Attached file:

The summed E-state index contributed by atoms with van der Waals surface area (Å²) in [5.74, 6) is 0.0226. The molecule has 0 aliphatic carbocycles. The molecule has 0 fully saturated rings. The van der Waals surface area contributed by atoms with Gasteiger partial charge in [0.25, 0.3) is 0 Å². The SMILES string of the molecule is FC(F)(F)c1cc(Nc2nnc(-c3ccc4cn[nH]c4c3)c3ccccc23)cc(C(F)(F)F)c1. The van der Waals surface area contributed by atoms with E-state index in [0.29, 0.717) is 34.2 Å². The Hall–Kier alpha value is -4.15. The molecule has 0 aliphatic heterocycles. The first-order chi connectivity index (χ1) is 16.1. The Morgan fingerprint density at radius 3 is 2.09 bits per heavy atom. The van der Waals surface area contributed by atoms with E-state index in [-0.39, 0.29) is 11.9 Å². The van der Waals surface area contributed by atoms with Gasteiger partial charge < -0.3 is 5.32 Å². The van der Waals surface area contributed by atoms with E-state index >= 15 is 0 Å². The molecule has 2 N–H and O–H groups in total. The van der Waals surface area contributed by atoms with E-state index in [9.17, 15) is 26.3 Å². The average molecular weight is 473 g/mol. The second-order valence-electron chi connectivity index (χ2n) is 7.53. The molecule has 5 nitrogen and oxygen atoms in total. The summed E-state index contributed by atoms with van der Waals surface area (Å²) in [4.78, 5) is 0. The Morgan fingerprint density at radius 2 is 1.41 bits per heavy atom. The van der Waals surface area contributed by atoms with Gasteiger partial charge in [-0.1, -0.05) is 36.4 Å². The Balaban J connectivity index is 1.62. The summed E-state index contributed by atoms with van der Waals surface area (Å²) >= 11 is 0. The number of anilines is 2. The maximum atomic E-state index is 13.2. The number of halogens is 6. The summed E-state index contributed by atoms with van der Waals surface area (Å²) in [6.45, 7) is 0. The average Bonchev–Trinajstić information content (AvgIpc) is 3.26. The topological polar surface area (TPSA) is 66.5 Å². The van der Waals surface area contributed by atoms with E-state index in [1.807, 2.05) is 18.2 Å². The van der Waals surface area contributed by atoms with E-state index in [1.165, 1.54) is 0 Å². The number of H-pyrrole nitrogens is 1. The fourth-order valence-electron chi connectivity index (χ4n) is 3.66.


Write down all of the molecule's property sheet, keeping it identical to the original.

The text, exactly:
The summed E-state index contributed by atoms with van der Waals surface area (Å²) in [5.74, 6) is 0.0226. The molecule has 0 aliphatic carbocycles. The molecule has 0 fully saturated rings. The van der Waals surface area contributed by atoms with Gasteiger partial charge in [0.25, 0.3) is 0 Å². The SMILES string of the molecule is FC(F)(F)c1cc(Nc2nnc(-c3ccc4cn[nH]c4c3)c3ccccc23)cc(C(F)(F)F)c1. The van der Waals surface area contributed by atoms with E-state index in [0.29, 0.717) is 34.2 Å². The Hall–Kier alpha value is -4.15. The molecule has 0 aliphatic heterocycles. The first-order chi connectivity index (χ1) is 16.1. The Morgan fingerprint density at radius 3 is 2.09 bits per heavy atom. The van der Waals surface area contributed by atoms with E-state index in [-0.39, 0.29) is 11.9 Å². The van der Waals surface area contributed by atoms with Gasteiger partial charge < -0.3 is 5.32 Å². The van der Waals surface area contributed by atoms with E-state index >= 15 is 0 Å². The molecule has 2 N–H and O–H groups in total. The van der Waals surface area contributed by atoms with E-state index in [9.17, 15) is 26.3 Å². The average molecular weight is 473 g/mol. The second-order valence-electron chi connectivity index (χ2n) is 7.53. The molecule has 5 nitrogen and oxygen atoms in total. The summed E-state index contributed by atoms with van der Waals surface area (Å²) in [4.78, 5) is 0. The Morgan fingerprint density at radius 2 is 1.41 bits per heavy atom. The van der Waals surface area contributed by atoms with Gasteiger partial charge in [-0.1, -0.05) is 36.4 Å². The Balaban J connectivity index is 1.62. The summed E-state index contributed by atoms with van der Waals surface area (Å²) >= 11 is 0. The number of anilines is 2. The maximum atomic E-state index is 13.2. The number of halogens is 6. The summed E-state index contributed by atoms with van der Waals surface area (Å²) in [6.45, 7) is 0. The average Bonchev–Trinajstić information content (AvgIpc) is 3.26. The topological polar surface area (TPSA) is 66.5 Å². The van der Waals surface area contributed by atoms with E-state index in [1.807, 2.05) is 18.2 Å². The van der Waals surface area contributed by atoms with E-state index in [1.165, 1.54) is 0 Å². The number of H-pyrrole nitrogens is 1. The fourth-order valence-electron chi connectivity index (χ4n) is 3.66.